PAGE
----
Early in 2016, it hit me – if I do all this for my own performance plan and review with my manager, shouldn't my staff do the same with me? We even had a training meeting in June 2016 where we covered "The History of Performance Management at THA" – this topic included best practices, such as going over your performance plan monthly with your manager.
So I became a tougher grader on these small things. If a staff member has not explicitly asked me to renegotiate a performance goal before the end of the quarterly review period, and then fails to meet it, I assign the same grade a professor would for a paper not handed in on time, without the student having arranged otherwise in advance. It gets our lowest internal rating, a "1-Needs Improvement."
I know that becoming a tougher grader in 2016 couldn't fully explain THA's successful year. Still, I thought personal accountability did play a significant role in 2016's results. Yet I couldn't pinpoint how. Stuck, I asked my coach for her reflections on this. Known inside THA for her "Third Party Objective" (3PO) point of view, she replied:
Personal accountability among EVERYONE at THA. You set the example, they all contributed.
Huh, that's SO true – why didn't I see that myself? Because I'm not 3PO with respect to THA, yet she is! Thanks, Coach!
It boils down to this – I didn't do anything different with respect to MY personal accountability. All I did was keep doing what I'd been doing, and my staff began to do the same!
- A consultant began stepping up to consistently meet or exceed his self-estimated weekly client hours.
- A departing staff member gave an extended notice to allow me time to find a good replacement, and then for her to train the new person.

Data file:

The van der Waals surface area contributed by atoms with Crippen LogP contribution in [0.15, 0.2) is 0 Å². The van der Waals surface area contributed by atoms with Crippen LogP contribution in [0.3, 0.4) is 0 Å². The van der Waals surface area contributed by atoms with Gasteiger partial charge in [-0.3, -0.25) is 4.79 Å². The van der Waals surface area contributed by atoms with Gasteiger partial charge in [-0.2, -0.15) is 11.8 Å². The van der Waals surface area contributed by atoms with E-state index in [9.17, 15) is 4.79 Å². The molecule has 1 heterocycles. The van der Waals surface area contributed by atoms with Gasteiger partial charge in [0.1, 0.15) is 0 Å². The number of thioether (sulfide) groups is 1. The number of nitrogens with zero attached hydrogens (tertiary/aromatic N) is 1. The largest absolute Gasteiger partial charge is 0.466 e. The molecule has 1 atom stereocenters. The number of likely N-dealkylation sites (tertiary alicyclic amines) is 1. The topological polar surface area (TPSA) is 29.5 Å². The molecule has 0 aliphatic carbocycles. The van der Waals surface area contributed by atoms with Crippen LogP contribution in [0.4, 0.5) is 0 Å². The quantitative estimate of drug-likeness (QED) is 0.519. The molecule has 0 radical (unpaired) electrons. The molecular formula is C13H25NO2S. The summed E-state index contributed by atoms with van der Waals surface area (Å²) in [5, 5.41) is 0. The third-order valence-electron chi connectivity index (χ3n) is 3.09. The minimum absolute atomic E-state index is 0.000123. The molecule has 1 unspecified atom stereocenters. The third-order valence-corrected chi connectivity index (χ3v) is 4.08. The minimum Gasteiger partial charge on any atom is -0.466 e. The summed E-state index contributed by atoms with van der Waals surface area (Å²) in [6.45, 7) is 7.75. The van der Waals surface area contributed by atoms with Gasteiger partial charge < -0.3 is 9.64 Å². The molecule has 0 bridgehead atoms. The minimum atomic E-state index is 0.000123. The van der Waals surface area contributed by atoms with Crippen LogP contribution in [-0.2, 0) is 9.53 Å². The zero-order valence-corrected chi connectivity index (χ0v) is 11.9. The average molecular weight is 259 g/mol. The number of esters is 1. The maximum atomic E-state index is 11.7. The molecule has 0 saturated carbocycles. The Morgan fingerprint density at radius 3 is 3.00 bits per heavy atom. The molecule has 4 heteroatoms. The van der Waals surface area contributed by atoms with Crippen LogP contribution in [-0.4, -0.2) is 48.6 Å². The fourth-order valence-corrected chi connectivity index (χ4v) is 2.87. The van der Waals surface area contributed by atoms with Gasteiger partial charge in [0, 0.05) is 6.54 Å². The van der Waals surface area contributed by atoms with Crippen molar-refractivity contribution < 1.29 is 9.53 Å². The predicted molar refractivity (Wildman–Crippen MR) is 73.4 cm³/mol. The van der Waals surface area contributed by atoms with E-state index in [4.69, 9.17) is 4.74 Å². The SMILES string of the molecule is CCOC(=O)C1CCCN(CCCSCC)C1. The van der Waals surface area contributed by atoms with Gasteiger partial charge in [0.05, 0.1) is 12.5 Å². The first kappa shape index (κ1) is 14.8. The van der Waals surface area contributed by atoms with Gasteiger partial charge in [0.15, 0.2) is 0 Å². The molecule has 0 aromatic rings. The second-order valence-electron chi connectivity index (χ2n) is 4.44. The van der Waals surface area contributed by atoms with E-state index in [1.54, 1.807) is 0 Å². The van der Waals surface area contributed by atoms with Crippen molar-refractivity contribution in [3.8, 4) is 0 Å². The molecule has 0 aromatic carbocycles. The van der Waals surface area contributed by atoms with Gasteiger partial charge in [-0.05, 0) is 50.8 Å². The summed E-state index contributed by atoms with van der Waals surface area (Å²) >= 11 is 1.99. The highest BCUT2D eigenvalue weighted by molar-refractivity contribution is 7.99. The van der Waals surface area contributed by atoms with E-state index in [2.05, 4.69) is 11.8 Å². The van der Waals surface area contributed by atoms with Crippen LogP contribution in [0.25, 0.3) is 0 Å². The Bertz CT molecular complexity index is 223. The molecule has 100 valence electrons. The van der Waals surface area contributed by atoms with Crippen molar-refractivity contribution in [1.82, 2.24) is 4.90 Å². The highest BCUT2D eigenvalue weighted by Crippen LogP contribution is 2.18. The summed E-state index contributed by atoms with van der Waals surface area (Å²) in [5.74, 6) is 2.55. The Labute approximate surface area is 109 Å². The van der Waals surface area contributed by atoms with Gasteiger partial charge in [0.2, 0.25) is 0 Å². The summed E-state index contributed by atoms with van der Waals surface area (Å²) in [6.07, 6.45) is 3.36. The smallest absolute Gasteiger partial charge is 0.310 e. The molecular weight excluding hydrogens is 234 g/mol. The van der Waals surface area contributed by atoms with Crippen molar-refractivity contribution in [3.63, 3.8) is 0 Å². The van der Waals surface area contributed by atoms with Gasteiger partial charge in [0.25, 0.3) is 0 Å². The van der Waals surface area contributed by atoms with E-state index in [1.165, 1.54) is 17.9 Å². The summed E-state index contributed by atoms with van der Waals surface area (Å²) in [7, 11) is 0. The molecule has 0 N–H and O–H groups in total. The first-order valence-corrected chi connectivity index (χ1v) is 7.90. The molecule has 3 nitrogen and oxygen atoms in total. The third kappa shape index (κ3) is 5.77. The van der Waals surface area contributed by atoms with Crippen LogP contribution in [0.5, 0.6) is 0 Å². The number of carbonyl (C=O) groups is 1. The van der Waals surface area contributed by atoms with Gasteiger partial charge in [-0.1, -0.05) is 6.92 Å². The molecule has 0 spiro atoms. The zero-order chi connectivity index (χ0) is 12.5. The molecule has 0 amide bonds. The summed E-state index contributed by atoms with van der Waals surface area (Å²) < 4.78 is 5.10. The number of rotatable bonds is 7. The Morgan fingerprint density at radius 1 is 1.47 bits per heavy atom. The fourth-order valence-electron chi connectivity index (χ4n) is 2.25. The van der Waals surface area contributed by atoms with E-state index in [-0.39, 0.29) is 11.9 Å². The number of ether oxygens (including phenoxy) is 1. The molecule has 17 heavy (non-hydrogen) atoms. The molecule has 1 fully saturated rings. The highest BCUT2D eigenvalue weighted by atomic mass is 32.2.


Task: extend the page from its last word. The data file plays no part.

- A part-time staff member dedicated herself to seeing a large internal project to completion – going so far as to take this work home, spread it out on her dining room table, and work on it after already putting in a full day at THA.
- Another part-time staff member worked additional hours – coming back in after classes for the day and even on the weekends – to re-enter accounting transactions lost when her computer had a catastrophic failure, in no way her fault, so as to meet a critical internal deadline.
At some point, I made the connection with a phrase I'd heard at a church conference many years ago ...
"Faith is caught rather than taught."
This wonderful phrase came from Henrietta Mears, a Christian educator who was one of the founders of the National Sunday School Association. And the idea behind that phrase? Actions speak louder than words.
What my coach saw was the consistency of my OWN practice of personal accountability RUB OFF on my staff, and thus raising their COLLECTIVE practice of personal accountability!
Linda Galindo, my favorite author on personal accountability and also one of my favorite "pen pals," boils it down this way:
You cannot mandate accountability in others, you can only demonstrate it.
(From Linda's wonderful blog article, Accountability – It's So Simple)
Lesson Learned About Personal Accountability in 2016 Paves Way for 2017
So this is my take-away about personal accountability at my firm in 2016:
Personal Accountability Can Only Be Caught – Not Taught
Having my staff read books about personal accountability, or devoting training time to talks on this? Not as effective as consistently modeling it for them.
What's ahead for 2017? A new year, with its own unique set of challenges and opportunities – and I feel better taking them on, knowing my staff has caught my example of personal accountability.
Todd L. Herman